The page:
Free Download of Microsoft PowerPoint
What can you do if you do not have access to PowerPoint, but you need to view a PowerPoint file -- a .ppt or .pps file?
You actually have three fantastic, free download options available to you.
1. Download free PowerPoint 97
Viewer - This is a direct link to the Microsoft PowerPoint 97 download site, which will let you view PowerPoint 95, 97, 2000, and 2002 presentations. It's free, and with a quick internet connection, you can download and install this program in a matter of minutes. You'll be viewing your PowerPoint presentation in no time! The only downside is that you can't EDIT the files with this program, or create your own PowerPoint presentations with this free download. But this is a quick, easy, and free option for viewing files.
2. Download free PowerPoint 2003
(and then some!) - In addition to offering the free viewer, Microsoft also offers a free 60-day trial of its Office Suite, which includes PowerPoint 2003, Excel 2003, Word 2003, and Outlook 2003. The upside is that this download is completely free. The downsides are that the download is only good for 60 days, and you should probably only attempt the download if you have a broadband connection (this will be a huge file!). You have 60 days to view, create, and edit PowerPoint files -- as well as test out three other popular Microsoft programs.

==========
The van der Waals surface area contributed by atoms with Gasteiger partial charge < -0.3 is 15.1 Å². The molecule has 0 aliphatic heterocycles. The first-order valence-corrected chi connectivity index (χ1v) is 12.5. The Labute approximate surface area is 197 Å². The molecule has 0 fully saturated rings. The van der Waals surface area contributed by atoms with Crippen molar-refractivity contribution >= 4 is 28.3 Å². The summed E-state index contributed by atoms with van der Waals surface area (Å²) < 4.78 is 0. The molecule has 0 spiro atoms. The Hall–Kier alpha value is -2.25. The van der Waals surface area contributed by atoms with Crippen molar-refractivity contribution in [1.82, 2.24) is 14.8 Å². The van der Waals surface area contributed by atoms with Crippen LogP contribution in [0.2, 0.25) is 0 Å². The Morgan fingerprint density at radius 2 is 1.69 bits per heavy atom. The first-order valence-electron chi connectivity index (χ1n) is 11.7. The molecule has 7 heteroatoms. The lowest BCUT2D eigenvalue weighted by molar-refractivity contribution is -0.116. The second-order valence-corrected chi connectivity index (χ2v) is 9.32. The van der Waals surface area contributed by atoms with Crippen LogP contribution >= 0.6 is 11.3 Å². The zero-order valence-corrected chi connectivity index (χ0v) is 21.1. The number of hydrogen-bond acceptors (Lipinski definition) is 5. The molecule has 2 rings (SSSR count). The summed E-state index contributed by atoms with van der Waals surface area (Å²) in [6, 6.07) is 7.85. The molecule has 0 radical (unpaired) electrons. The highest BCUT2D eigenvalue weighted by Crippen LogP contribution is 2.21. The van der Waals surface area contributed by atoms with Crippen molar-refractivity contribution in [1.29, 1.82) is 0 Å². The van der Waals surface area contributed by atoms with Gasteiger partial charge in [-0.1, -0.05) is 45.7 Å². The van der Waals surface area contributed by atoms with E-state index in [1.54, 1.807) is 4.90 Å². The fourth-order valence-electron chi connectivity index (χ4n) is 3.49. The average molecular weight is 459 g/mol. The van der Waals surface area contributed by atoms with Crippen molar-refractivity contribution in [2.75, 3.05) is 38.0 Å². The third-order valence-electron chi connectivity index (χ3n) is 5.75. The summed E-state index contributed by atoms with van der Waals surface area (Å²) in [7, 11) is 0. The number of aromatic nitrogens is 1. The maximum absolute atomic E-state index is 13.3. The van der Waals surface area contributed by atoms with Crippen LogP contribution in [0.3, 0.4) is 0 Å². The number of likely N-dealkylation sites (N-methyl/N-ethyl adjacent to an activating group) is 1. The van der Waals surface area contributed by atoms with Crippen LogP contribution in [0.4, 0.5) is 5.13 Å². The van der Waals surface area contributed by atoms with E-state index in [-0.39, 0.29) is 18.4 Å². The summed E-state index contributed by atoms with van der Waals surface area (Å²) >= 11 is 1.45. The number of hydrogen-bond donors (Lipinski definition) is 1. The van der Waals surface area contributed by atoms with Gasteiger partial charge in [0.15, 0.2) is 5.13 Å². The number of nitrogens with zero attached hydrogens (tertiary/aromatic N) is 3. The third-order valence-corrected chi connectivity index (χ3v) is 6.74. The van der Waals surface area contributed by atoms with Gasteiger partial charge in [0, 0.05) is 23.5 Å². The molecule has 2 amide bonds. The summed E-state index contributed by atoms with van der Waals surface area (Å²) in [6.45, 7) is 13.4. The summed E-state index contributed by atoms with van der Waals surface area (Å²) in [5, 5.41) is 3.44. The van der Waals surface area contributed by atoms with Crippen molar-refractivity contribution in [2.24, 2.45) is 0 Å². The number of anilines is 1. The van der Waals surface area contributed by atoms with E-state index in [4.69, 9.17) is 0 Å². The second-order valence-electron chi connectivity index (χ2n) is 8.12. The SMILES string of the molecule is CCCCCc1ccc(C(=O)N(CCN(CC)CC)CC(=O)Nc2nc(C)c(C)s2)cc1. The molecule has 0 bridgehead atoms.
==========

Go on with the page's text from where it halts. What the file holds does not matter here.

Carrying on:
3. Download OpenOffice to get Impress
(and then some!) OpenOffice is open source -- so it's free. It contains Impress - which will let you create, view, open, and edit PowerPoint files. It also contains Writer - which will (among other things) let you create, view, open, and edit Word and WordPerfect files. And if that wasn't enough, you also get CALC - an advanced spreadsheet program -- and you guessed it -- this will allow you to open and edit and create Excel files. OpenOffice is very user friendly and versatile. If you can use PowerPoint, you'll have no problem using Impress, and you might even find features within Impress that blow PowerPoint away -- for example, I absolutely love the ability to save my presentation as a PDF file with speaker's notes.
And other than these three free download options, you can also order a free 60 day trial Microsoft Office suite CD
directly from the Microsoft site. This isn't exactly free: you'll probably have to pay a nominal fee for shipping and handling. And you won't have the instant gratification that a download provides you -- you'll have to wait to get that CD in the mail. And once again, the trial is only good for 60 days.
My pick? If you're in a hurry and you only need to view the files, go ahead and download option 1: the free PowerPoint viewer
. But if you need to create, edit, and view PowerPoint files for the long term, you can't go wrong with OpenOffice
. Free, easy, and powerful -- what's not to like?